Griffith also finds humor in some odd places, including hummingbirds that have lost interest in flowers, the theory of deep cleaning, and scientific advances in getting undressed. On his first mountain camping trip, he pulls a gun to defend himself against his own eyelash. An experienced fly fisherman, he teaches the reader how to use roadside flares in this most esthetically refined of sports. He discusses how to buy happiness and how to get hot babes, two entirely unrelated subjects.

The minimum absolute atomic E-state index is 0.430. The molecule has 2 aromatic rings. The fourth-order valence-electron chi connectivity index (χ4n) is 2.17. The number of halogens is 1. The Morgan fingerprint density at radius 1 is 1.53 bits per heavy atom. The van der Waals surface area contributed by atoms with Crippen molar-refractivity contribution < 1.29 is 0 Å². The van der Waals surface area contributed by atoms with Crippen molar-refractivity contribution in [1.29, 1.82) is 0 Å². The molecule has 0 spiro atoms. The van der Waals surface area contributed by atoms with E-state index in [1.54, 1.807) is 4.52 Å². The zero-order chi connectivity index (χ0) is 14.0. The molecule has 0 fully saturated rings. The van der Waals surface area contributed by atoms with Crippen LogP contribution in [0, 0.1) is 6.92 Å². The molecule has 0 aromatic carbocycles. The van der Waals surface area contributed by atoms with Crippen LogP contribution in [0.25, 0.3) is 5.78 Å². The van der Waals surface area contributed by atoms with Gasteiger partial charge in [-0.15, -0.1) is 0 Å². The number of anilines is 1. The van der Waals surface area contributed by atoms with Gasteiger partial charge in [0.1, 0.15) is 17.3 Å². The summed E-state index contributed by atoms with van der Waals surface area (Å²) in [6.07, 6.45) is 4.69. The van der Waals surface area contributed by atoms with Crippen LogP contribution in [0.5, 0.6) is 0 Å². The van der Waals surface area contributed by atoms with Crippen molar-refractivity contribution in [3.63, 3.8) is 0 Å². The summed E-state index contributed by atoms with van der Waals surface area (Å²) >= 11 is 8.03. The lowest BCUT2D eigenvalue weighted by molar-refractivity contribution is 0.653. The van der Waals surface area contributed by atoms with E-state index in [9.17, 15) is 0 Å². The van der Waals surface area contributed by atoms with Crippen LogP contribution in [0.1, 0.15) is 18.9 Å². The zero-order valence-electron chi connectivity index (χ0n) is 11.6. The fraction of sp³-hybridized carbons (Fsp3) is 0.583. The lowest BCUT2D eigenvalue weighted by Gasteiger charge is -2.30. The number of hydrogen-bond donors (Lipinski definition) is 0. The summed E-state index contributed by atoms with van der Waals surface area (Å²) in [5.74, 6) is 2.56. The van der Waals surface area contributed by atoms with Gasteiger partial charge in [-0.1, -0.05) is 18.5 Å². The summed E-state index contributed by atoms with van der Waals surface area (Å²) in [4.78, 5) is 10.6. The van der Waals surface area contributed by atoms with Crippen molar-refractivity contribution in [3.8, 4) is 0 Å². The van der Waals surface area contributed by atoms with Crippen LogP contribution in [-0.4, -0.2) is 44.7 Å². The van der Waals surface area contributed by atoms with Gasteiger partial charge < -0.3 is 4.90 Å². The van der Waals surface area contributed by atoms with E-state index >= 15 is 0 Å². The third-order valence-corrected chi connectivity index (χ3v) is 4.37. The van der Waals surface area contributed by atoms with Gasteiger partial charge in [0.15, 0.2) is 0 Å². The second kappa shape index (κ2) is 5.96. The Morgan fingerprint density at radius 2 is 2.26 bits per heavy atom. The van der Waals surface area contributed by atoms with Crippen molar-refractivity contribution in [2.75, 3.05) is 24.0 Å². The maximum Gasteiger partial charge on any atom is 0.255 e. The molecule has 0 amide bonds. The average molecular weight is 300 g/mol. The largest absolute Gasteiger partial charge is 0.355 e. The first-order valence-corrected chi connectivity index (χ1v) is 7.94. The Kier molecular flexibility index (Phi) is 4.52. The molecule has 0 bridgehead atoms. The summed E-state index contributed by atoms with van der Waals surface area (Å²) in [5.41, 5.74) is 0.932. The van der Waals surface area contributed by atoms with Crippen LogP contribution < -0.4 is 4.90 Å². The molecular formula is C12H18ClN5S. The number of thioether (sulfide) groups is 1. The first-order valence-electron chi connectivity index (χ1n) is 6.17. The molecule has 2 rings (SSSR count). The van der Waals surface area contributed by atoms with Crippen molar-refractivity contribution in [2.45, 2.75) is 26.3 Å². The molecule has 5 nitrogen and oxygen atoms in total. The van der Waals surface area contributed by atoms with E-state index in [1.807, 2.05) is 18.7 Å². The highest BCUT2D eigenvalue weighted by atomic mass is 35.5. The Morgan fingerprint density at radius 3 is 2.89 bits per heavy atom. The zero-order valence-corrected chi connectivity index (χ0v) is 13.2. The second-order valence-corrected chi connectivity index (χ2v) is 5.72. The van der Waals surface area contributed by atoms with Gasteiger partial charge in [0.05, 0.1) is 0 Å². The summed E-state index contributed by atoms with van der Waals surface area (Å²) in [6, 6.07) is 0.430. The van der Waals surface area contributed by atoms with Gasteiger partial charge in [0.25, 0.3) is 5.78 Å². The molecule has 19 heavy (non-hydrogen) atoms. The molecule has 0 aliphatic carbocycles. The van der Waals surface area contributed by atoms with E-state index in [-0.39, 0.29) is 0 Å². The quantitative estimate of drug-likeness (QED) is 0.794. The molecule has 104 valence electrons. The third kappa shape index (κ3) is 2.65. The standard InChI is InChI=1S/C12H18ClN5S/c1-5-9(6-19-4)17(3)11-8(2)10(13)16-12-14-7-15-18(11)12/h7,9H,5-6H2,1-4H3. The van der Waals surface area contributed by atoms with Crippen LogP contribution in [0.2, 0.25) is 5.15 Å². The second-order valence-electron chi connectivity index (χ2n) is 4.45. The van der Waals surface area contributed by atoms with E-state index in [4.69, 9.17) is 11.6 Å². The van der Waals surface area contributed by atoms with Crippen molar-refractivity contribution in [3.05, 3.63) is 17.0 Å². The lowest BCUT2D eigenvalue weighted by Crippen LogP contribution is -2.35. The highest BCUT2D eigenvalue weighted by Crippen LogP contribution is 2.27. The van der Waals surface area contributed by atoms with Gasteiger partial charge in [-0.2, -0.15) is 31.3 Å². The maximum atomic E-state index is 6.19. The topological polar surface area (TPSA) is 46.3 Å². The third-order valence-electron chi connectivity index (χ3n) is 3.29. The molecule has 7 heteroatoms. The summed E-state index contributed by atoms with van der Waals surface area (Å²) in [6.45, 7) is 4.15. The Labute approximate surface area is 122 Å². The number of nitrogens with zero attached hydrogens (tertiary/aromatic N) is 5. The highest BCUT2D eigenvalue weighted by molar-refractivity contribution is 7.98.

Mountain “locals” are often escapees from someplace else. Griffith, in this collection of sometimes tallish tales, looks back to his childhood in the Deep South. He considers the origins in dirty ears for a legendary career in alligator wrestling. Griffith spent his childhood wading swamps (beautiful places) and visiting “insane asylums” (less beautiful), both opening windows sometimes hard to look through. He tells the story of a homely school janitor with a sweet spirit, with a plan for winning a beautiful English teacher, and with friends in high literary places. Mabel and June, proper old Southern ladies, friends forever, improperly squirt each other with pepper spray, crash the car, and throw up in Betty Smith’s tasteless flower garden.